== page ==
I've just returned from a weekend speaking at a conference on LGBT issues in Belfast. I spent Friday afternoon being shown around the new Belfast LGBT Centre of QueerSpace and other groups offering care for LGBT young people. As part of that I met Gareth Lee, who volunteers there.
Two years ago, Gareth was tasked with sourcing a cake for a private function for the International Day Against Homophobia. He went into a bakery and asked for a cake with the words "Support Gay Marriage, Queerspace born 1998". Ashers bakery accepted the order but later called him to decline it. Gareth who (it now seems legitimately) suspected it might be illegal, took the case to the Equality Commission. There's been a huge amount of heated discussion but it struck me that a few things haven't been clear.
1. Were the McArthurs, who own and run Ashers bakery, being persecuted for being Christians? No. The problem was that Ashers offered to ice cakes with any message requested by the customer. They didn't even mention that they are a "Christian" bakery, unless you can spot that their name is from Genesis 49:20, "Asher's food will be rich; he will provide delicacies fit for a king" (good luck spotting that one, Mr Non-Christian Customer). Gareth only found out that they were a Christian bakery when they called to decline his order.
We can argue whether being a "Christian bakery" adequately explains that you would be against gay marriage but Ashers weren't even consistent within their own definitions. Daniel McArthur was pressed in court on the bakery's willingness to make cakes with witches on for Halloween parties even though they were against their religious views. The problem wasn't that Ashers declined icing the cake, or that they used it as an opportunity to explain in detail to Gareth and the wider media why they believe his relationship ethics are immoral, the problem was their inconsistency.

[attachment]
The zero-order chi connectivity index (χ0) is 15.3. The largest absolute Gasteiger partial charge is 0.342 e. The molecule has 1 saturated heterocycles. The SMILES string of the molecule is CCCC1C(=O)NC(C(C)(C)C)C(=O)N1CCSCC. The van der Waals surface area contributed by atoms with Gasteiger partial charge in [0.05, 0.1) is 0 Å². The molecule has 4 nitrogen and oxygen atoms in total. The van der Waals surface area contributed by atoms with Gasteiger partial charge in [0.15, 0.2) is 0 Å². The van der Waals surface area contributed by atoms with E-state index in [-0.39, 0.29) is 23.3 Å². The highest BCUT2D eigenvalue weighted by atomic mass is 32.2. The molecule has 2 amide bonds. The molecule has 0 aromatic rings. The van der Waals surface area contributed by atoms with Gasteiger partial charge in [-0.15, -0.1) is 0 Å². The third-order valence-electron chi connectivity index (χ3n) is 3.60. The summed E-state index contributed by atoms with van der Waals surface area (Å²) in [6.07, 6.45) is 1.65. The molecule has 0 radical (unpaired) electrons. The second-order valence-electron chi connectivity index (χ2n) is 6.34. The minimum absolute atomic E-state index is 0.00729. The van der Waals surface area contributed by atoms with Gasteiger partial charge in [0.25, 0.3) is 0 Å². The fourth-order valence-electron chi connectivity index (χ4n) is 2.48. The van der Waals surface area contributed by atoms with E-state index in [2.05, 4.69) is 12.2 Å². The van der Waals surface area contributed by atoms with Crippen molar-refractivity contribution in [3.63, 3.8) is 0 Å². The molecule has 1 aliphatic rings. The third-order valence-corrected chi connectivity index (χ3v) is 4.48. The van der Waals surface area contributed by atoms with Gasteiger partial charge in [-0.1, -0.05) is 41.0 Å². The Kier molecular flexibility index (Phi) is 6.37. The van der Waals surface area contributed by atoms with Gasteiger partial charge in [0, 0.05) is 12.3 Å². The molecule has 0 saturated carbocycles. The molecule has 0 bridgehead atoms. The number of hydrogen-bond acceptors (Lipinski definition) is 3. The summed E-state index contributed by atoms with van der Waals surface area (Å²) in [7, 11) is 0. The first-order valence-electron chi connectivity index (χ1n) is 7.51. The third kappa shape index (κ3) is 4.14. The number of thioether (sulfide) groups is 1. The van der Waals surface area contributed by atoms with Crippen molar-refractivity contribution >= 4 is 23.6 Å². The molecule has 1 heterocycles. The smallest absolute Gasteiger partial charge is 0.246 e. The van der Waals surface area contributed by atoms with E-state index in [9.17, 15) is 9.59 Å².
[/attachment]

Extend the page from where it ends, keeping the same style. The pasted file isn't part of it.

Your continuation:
2. Neither was the issue simply that Gareth Lee is gay. Ashers staff did not know about Gareth's orientation. It was made clear several times that his orientation was irrelevant to the ruling.
3. What does this mean for businesses in England, Scotland and Wales? Not much. This particular case was based around specific laws in Northern Ireland that were brought in during the troubles to stop Protestant shop owners from refusing to serve Catholics and vice versa. Even for businesses in Northern Ireland the ruling does not say that Ashers, or any other business, will be forced to write a message that they disagree with for religious or any other reasons. They need simply to state clearly on their website or shop window what they will and won't offer and then be consistent within that. Ashers now clarify that they don't ice political messages and therefore can continue (entirely legally) to avoid producing "gay cakes" (a phrase as weird as "Christian bakery"). Other businesses can do the same. There are no lengthy or costly discussions with lawyers needed.
Would this have happened if it had been a Muslim bakery who was opposed to gay marriage? As far as any of us know, yes. There's nothing to imply it wouldn't have been treated the same in law and no precedent to suggest that this would not be the case.
Gareth Lee hasn't done a single media interview about it or made a pound from the publicity. QueerSpace save hundreds of young people each year from loneliness, despair and suicide. One of Gareth's coworkers mentioned to me that they have about one young person a week turn up on their doorstep having been kicked out by their Christian parents. We're quick to label people as troublemakers but when you take the time to meet Gareth (as very few Christians have done) he seems to be a kind soul just getting on with volunteering, and caring for young LGBT people.
Do I think Christians should be forced to decorate cakes with messages that they strongly disagree with? No. Should businesses clearly state what they will and won't do and then be held accountable within that? Yes. This isn't persecution of Christians, it's an issue of bad advertising that has been blown way out of proportion.
Rev Sally Hitchiner is coordinating chaplain at Brunel University, London. She is also the founding director of Diverse Church: a series of supportive Christian online communities for young LGBT Christians and their parents that welcomes Christians who are pro gay marriage and who are pro gay celibacy.